“Despite such brutal adversaries, gravity remains your most potent foe.”All the while, the game practically mocks your suffering by placing extra pickups in far-flung corners or at the ends of catwalks that are near impossible to navigate. Don’t fall into temptation and try to skip these bonuses; they can grant you access to special levels, an extended music selection, and different kinds of balls. There’s nothing quite as strange as rolling an inflated panda bear across a massive expanse of ice. Despite their challenge, the levels are presented with simple themes and motifs. You’ll be rolling balls down funnels and across giant pastries, seeing a massive bakery looming in the background. The urban levels are situated on the level of a city skyline, offering glimpses of tiny cars scurrying below your yellow-line marked cement paths. Even the forest levels are made out of tree bark and fallen leaves. Combined with some cheerful instrumentals and a somewhat child-oriented presentation, Kororinpa is far tougher than it appears.

Sadly, this game will never get the kind of attention it deserves. It is a well-crafted puzzle game that showcases just how precise the WiiMote can be. The highly tuned physics and crafty levels will make laugh, cry, and keep your eyes glued to your screen. On that same note, however, Kororinpa falters in the face of certain issues. The difficulty remains slow and steady for much of the game and ascends dramatically towards the end, alienating gamers who thought the game would be more forgiving. The fact that the game spans roughly fifty levels with little other extras won’t justify the price for some buyers. That doesn’t mean that you shouldn’t give Kororinpa a chance, though. Few games can boast some of the best controls that the Wii has to offer.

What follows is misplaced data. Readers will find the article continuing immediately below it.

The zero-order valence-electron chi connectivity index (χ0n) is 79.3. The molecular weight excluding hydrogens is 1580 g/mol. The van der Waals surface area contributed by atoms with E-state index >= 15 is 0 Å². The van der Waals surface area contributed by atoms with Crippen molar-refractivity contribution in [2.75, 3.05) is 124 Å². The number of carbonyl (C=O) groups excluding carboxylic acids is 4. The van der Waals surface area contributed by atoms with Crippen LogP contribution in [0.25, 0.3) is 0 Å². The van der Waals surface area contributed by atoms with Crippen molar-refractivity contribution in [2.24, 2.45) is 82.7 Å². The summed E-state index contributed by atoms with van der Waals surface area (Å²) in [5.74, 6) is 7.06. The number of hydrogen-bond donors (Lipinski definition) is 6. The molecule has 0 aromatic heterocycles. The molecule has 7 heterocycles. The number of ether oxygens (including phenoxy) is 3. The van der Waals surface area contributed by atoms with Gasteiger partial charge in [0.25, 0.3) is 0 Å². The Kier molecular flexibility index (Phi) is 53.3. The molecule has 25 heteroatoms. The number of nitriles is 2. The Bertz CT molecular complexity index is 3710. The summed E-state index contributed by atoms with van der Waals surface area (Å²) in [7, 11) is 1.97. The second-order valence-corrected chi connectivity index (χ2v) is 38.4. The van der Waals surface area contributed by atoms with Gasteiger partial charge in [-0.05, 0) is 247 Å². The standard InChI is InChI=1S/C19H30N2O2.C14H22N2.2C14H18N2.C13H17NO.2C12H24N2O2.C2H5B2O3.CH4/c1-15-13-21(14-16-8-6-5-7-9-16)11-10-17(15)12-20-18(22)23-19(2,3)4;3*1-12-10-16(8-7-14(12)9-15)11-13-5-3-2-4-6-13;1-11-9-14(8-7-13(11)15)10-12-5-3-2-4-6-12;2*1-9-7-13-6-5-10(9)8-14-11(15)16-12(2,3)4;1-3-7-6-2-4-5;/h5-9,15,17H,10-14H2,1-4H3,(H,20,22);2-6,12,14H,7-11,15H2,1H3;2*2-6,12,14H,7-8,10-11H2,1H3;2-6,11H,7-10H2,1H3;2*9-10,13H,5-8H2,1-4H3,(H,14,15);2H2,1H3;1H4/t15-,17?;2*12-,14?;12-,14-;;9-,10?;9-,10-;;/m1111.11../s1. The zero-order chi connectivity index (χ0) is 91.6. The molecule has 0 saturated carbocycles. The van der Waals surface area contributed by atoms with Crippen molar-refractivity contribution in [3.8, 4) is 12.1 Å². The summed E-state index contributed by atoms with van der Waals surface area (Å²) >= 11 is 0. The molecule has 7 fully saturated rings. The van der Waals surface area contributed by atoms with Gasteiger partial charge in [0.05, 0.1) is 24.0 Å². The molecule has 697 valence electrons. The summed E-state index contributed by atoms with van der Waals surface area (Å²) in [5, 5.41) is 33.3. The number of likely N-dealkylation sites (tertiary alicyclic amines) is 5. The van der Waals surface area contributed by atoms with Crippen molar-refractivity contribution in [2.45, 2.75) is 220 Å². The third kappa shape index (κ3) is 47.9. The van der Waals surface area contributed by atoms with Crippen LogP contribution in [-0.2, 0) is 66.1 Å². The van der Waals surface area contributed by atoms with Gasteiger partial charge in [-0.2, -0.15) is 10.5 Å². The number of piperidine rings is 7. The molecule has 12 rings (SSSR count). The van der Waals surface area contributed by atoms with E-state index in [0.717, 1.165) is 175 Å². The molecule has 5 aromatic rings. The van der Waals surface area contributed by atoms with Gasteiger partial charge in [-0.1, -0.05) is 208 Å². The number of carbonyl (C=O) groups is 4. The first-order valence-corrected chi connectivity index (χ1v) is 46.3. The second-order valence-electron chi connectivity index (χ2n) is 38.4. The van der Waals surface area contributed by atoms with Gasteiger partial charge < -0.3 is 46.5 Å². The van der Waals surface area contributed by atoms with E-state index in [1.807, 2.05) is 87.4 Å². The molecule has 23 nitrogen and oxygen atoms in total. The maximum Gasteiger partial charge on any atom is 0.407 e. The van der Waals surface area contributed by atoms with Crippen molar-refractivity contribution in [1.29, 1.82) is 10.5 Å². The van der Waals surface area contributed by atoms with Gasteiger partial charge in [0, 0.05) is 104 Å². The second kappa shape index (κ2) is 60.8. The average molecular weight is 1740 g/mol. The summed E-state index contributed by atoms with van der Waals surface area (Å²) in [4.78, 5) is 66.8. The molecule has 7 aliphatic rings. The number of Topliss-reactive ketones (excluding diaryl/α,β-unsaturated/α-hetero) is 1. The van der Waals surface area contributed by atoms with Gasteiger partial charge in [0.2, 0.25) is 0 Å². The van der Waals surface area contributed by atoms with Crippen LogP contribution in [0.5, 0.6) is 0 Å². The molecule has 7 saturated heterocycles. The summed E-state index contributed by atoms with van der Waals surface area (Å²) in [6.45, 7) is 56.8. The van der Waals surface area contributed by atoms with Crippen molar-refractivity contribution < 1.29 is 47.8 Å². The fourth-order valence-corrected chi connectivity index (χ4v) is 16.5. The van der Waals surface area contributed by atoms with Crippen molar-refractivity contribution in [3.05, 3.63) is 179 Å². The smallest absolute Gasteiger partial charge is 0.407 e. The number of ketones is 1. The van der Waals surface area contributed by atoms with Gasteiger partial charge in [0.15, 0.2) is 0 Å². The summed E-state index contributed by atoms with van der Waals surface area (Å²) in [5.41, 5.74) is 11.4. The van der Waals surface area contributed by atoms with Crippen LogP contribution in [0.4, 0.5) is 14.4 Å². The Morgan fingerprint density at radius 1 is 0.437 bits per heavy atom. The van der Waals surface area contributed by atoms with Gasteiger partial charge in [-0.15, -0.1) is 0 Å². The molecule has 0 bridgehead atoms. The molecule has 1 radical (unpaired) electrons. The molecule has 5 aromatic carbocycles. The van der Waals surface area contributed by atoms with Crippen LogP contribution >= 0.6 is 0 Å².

7 out of 10

The author of this fine article

is a Senior Staff Writer at Thunderbolt, having joined in February 2005.

Gentle persuasion